From the highly-anticipated Pulitzer Prize to the Booker Award and the much-regarded Orwell Prize, every year several prestigious awards are bestowed to outstanding authors. Ultimate Library highlights five winners of the 2021 prestigious awards which include Damon Galgut ‘The Promise’ and Louise Erdrich ‘The Night Watchman’….
1. Booker Prize Winner : The Promise by Damon Galgut
This book charts the crash and burn of a white South African family. As the Swart family gathers for a funeral the different generations clash. The younger generation detests everything the family stand for – not least the failed promise to the Black woman who has worked for them her whole life. As the country moves on from old divisions, lost promises of more than one kind lurk beneath the surface.
2. The CILIP Carnegie Medal Winner: Look Both Ways by Jason Reynolds
When the bell rings and school is finished, the walkers are finally let loose. For ten blocks they have no one telling them what to do – no parents or teachers to supervise them! They can talk about whatever they like, such as bogies, skating and the school bus that fell from the sky. Through ten stories readers find out what really happens on the walk home from school, from the jokes to the brave challenges and the many many detours.
3. Orwell Prize for Political Writing Winner: Between Two Fires by Joshua Yaffa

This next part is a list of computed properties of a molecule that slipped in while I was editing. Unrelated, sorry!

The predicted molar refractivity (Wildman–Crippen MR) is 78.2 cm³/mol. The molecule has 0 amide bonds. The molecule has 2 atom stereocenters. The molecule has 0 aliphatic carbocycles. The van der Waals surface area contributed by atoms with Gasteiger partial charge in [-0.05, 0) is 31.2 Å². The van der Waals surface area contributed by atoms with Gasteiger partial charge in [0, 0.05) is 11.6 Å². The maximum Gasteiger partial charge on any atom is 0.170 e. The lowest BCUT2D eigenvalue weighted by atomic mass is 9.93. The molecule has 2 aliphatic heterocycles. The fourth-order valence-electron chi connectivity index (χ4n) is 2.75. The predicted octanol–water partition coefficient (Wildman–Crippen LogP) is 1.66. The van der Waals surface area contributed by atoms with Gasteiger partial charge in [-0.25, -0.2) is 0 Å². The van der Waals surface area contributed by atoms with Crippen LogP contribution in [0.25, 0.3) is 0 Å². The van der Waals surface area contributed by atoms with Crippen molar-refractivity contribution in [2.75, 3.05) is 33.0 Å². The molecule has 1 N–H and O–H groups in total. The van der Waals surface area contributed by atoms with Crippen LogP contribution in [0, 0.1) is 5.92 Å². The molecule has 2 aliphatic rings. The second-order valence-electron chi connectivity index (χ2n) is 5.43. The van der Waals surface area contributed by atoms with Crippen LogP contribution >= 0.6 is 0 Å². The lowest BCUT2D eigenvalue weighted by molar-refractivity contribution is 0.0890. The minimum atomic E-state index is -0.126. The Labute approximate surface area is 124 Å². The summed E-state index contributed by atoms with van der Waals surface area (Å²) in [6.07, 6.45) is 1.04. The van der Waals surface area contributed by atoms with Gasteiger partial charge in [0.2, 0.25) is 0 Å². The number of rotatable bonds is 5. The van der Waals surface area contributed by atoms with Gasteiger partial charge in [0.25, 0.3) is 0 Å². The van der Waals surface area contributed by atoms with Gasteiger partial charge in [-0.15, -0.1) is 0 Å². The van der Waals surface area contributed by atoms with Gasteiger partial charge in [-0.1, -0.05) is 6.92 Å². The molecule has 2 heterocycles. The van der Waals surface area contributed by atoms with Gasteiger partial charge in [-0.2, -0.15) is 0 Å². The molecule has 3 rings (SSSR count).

A penetrating exploration of contemporary Russia in which author Joshua Yaffa meets with various politicians, entrepreneurs and artists who have built their lives in the shadow of the Putin system. Done with incredible sensitivity and depth there are profiles on Russians from across the country and in various institutions resulting in an intimate and probing portrait of a nation that is much discussed but little understood.
4. Pulitzer Prize for Fiction Winner: The Night Watchman by Louise Erdrich
A novel based on the life of Erdrich’s grandfather who alongside working as a night watchman fought against the Native dispossession of rural North Dakota. A slew of memorable characters are introduced including Patrice, a headstrong and family-oriented young woman working to support her family and find her sister. Set in the impoverished Turtle Mountain Reservation, this book illuminated the best and worst of human nature.
5. Women’s Prize for Fiction Winner: Piranesi by Susanna Clarke
Piranesi lives in the House and day after day he keeps a careful record of its wonders: the labyrinth of halls, the tides, and the clouds. He has regular visits with his friend, the Other, and lays tributes to the dead, but mostly he is alone. Messages begin to appear, but who could they be from? Lost texts must be found and the world Piranesi thought he knew is becoming strange and dangerous.